Midlothian Council’s £24m roads bill

Friday March 15th 2019

Potholes

Written by Local Democracy Reporter, Marie Sharp

A £24 million backlog in road maintenance work has been reported in Midlothian after the number of potholes doubled last year.

The local authority says that about one-third of its roads network needs work and at one point, after the Beast from the East snow storm took its toll last year, it was spending an extra £15,000 a week on repairing potholes than it normally would.

A report to councillors warns there could be further problems if a national review of roads comes back recommending a national regionalisation of road services as officers expect, with fears Midlothian will lose out.

Transport Scotland has asked for a review to be included in the ongoing National Transport Strategy (NTS), which is not expected to be published for another two or three years.

Officers said that the Edinburgh Lothians Borders and Fife (ELBF) group of councils regularly meet to look at areas of the service which they could share.

They said: “It is likely that the recommendation from the NTS is a national ‘regionalisation’ of road services and therefore some councils within the ELBF are unsure whether to continue with the current arrangements.

“This position may well prove detrimental to Midlothian in terms of sharing of resources in the near future.”

Michelle Ballantyne, South Scotland MSP, said that the Scottish Government needed to step in and take the issue seriously.

She said: “Given that council budgets have fallen, it’s little surprise that there is a £24m backlog of maintenance.

“This is an issue that needs addressed urgently. Widespread issues like potholes don’t just leave councils and motorists out of pocket, they can also be dangerous to cyclists and motorcyclists.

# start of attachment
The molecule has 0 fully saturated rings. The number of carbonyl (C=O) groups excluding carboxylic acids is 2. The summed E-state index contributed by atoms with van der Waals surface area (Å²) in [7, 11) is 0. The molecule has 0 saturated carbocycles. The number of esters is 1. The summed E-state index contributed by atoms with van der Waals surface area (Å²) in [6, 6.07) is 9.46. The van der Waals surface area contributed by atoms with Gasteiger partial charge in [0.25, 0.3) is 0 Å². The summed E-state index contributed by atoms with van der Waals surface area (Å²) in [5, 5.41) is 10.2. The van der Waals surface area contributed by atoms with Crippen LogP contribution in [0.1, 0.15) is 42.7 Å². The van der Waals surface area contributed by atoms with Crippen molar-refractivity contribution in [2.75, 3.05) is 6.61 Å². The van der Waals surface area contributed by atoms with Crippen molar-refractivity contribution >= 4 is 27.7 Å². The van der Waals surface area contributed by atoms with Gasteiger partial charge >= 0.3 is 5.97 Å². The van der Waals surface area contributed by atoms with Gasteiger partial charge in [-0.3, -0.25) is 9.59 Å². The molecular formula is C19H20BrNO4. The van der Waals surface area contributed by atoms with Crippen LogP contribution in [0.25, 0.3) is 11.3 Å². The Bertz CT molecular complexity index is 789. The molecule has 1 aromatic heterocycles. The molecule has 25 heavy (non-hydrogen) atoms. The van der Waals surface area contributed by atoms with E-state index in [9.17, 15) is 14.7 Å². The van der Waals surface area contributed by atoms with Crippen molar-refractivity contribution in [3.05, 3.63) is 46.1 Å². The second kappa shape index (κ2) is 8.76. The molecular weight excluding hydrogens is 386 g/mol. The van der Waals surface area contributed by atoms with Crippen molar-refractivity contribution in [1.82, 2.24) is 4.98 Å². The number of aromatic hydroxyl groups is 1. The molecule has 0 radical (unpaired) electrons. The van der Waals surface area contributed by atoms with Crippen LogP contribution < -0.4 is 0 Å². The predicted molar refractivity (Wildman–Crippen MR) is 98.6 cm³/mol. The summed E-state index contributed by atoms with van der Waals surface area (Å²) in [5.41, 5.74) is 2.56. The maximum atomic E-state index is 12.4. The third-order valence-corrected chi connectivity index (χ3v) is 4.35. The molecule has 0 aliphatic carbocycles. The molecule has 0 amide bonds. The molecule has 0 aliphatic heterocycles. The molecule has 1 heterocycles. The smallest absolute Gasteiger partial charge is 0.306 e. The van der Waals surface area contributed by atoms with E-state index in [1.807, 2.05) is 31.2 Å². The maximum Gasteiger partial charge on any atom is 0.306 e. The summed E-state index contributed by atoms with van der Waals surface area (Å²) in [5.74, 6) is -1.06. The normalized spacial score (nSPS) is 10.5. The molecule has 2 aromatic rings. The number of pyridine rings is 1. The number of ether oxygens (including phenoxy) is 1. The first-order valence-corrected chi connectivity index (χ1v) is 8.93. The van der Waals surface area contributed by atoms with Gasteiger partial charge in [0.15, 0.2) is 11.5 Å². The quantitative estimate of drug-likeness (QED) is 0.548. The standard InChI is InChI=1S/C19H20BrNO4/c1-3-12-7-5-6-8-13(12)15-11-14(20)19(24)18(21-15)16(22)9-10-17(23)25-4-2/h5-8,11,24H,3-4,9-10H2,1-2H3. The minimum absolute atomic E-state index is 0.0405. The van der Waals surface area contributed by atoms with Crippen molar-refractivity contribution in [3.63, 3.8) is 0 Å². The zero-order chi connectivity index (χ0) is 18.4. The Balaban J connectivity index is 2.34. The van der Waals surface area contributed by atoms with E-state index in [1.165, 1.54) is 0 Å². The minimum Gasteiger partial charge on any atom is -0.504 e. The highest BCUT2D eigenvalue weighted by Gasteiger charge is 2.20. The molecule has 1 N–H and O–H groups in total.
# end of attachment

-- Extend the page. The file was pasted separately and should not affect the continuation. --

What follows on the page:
“This is why the Scottish Conservatives have committed to a £100m pothole action fund to help tackle the problem.

“The SNP Government needs to start taking the issue more seriously.”

A council spokesperson said that £24million was the amount needed to “return the network to an acceptable level”.

He said: “The extreme weather we experienced last year during the Beast from the East had a substantial impact on Midlothian’s roads.

“The volume of potholes tackled was 50 per cent higher than normal after the winter period.

“We put in extra resource not just in terms of teams but also money – we were spending an extra £15,000 a week to repair the damage as we are aware how dangerous bad potholes can be.

“We also have a robust safety inspection regime in place and we are able to react quickly to repair dangerous potholes when they’re brought to our attention.”

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